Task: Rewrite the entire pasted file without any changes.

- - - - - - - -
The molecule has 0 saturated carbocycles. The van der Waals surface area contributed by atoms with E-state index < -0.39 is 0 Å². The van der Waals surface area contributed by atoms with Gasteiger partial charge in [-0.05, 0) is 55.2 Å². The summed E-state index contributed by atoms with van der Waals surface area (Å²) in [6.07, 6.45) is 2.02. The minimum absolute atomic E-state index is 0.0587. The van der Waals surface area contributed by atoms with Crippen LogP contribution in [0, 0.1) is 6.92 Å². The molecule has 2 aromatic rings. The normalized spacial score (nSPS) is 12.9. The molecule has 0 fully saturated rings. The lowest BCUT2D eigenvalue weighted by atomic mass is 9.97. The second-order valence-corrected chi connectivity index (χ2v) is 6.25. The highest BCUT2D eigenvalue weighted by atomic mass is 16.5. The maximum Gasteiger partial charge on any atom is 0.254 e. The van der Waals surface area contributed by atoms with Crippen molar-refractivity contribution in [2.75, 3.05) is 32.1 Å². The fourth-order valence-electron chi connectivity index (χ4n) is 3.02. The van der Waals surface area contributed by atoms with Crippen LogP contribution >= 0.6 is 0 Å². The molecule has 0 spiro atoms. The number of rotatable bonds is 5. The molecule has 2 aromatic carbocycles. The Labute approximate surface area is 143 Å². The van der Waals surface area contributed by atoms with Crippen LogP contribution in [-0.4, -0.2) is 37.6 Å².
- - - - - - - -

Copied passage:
The molecule has 0 saturated carbocycles. The van der Waals surface area contributed by atoms with E-state index < -0.39 is 0 Å². The van der Waals surface area contributed by atoms with Gasteiger partial charge in [-0.05, 0) is 55.2 Å². The summed E-state index contributed by atoms with van der Waals surface area (Å²) in [6.07, 6.45) is 2.02. The minimum absolute atomic E-state index is 0.0587. The van der Waals surface area contributed by atoms with Crippen LogP contribution in [0, 0.1) is 6.92 Å². The molecule has 2 aromatic rings. The normalized spacial score (nSPS) is 12.9. The molecule has 0 fully saturated rings. The lowest BCUT2D eigenvalue weighted by atomic mass is 9.97. The second-order valence-corrected chi connectivity index (χ2v) is 6.25. The highest BCUT2D eigenvalue weighted by atomic mass is 16.5. The maximum Gasteiger partial charge on any atom is 0.254 e. The van der Waals surface area contributed by atoms with Crippen molar-refractivity contribution in [2.75, 3.05) is 32.1 Å². The fourth-order valence-electron chi connectivity index (χ4n) is 3.02. The van der Waals surface area contributed by atoms with Crippen LogP contribution >= 0.6 is 0 Å². The molecule has 0 spiro atoms. The number of rotatable bonds is 5. The molecule has 2 aromatic carbocycles. The Labute approximate surface area is 143 Å². The van der Waals surface area contributed by atoms with Crippen LogP contribution in [-0.4, -0.2) is 37.6 Å².